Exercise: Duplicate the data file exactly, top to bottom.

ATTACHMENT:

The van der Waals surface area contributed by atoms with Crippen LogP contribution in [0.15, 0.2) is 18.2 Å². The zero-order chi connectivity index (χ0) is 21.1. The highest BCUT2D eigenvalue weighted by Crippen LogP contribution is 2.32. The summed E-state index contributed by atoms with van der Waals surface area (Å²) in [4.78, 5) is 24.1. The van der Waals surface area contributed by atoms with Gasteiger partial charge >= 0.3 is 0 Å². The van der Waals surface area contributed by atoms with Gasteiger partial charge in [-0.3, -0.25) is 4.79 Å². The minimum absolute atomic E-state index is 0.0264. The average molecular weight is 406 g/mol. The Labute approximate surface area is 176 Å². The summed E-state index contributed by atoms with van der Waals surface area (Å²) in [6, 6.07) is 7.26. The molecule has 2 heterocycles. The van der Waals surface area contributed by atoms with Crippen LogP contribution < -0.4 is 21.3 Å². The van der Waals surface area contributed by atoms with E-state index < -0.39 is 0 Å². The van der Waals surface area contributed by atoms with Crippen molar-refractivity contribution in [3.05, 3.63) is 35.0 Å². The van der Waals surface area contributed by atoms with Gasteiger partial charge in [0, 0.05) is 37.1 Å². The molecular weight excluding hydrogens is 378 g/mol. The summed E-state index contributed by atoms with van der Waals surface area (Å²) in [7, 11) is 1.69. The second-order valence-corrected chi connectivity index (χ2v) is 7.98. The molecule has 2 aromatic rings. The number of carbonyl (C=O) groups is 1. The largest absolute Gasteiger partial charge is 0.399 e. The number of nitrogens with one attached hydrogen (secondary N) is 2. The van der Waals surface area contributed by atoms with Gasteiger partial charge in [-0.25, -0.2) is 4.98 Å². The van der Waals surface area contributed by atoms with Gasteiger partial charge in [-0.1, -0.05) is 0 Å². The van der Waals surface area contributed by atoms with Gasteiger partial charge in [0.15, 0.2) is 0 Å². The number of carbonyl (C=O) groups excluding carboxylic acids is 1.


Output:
The van der Waals surface area contributed by atoms with Crippen LogP contribution in [0.15, 0.2) is 18.2 Å². The zero-order chi connectivity index (χ0) is 21.1. The highest BCUT2D eigenvalue weighted by Crippen LogP contribution is 2.32. The summed E-state index contributed by atoms with van der Waals surface area (Å²) in [4.78, 5) is 24.1. The van der Waals surface area contributed by atoms with Gasteiger partial charge >= 0.3 is 0 Å². The van der Waals surface area contributed by atoms with Gasteiger partial charge in [-0.3, -0.25) is 4.79 Å². The minimum absolute atomic E-state index is 0.0264. The average molecular weight is 406 g/mol. The Labute approximate surface area is 176 Å². The summed E-state index contributed by atoms with van der Waals surface area (Å²) in [6, 6.07) is 7.26. The molecule has 2 heterocycles. The van der Waals surface area contributed by atoms with Crippen LogP contribution < -0.4 is 21.3 Å². The van der Waals surface area contributed by atoms with E-state index < -0.39 is 0 Å². The van der Waals surface area contributed by atoms with Crippen molar-refractivity contribution in [3.05, 3.63) is 35.0 Å². The van der Waals surface area contributed by atoms with Gasteiger partial charge in [0, 0.05) is 37.1 Å². The molecular weight excluding hydrogens is 378 g/mol. The summed E-state index contributed by atoms with van der Waals surface area (Å²) in [7, 11) is 1.69. The second-order valence-corrected chi connectivity index (χ2v) is 7.98. The molecule has 2 aromatic rings. The number of carbonyl (C=O) groups is 1. The largest absolute Gasteiger partial charge is 0.399 e. The number of nitrogens with one attached hydrogen (secondary N) is 2. The van der Waals surface area contributed by atoms with Gasteiger partial charge in [-0.25, -0.2) is 4.98 Å². The van der Waals surface area contributed by atoms with Gasteiger partial charge in [-0.1, -0.05) is 0 Å². The van der Waals surface area contributed by atoms with Gasteiger partial charge in [0.15, 0.2) is 0 Å². The number of carbonyl (C=O) groups excluding carboxylic acids is 1.